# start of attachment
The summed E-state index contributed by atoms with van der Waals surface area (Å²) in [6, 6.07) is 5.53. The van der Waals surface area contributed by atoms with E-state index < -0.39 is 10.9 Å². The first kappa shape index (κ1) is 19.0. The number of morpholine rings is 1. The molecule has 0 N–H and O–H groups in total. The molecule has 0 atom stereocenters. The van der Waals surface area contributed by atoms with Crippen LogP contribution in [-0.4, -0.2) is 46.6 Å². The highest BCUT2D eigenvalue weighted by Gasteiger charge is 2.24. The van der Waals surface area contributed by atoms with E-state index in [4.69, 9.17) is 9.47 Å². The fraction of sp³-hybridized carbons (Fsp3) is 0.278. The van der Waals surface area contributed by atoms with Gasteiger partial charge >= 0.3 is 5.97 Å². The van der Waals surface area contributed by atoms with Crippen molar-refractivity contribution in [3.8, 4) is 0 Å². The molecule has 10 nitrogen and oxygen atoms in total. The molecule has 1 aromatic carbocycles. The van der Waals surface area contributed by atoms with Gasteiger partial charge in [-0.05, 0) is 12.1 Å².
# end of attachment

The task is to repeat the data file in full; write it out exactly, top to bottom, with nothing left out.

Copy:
The summed E-state index contributed by atoms with van der Waals surface area (Å²) in [6, 6.07) is 5.53. The van der Waals surface area contributed by atoms with E-state index < -0.39 is 10.9 Å². The first kappa shape index (κ1) is 19.0. The number of morpholine rings is 1. The molecule has 0 N–H and O–H groups in total. The molecule has 0 atom stereocenters. The van der Waals surface area contributed by atoms with Crippen LogP contribution in [-0.4, -0.2) is 46.6 Å². The highest BCUT2D eigenvalue weighted by Gasteiger charge is 2.24. The van der Waals surface area contributed by atoms with E-state index in [4.69, 9.17) is 9.47 Å². The fraction of sp³-hybridized carbons (Fsp3) is 0.278. The van der Waals surface area contributed by atoms with Gasteiger partial charge >= 0.3 is 5.97 Å². The van der Waals surface area contributed by atoms with Crippen molar-refractivity contribution in [3.8, 4) is 0 Å². The molecule has 10 nitrogen and oxygen atoms in total. The molecule has 1 aromatic carbocycles. The van der Waals surface area contributed by atoms with Gasteiger partial charge in [-0.05, 0) is 12.1 Å².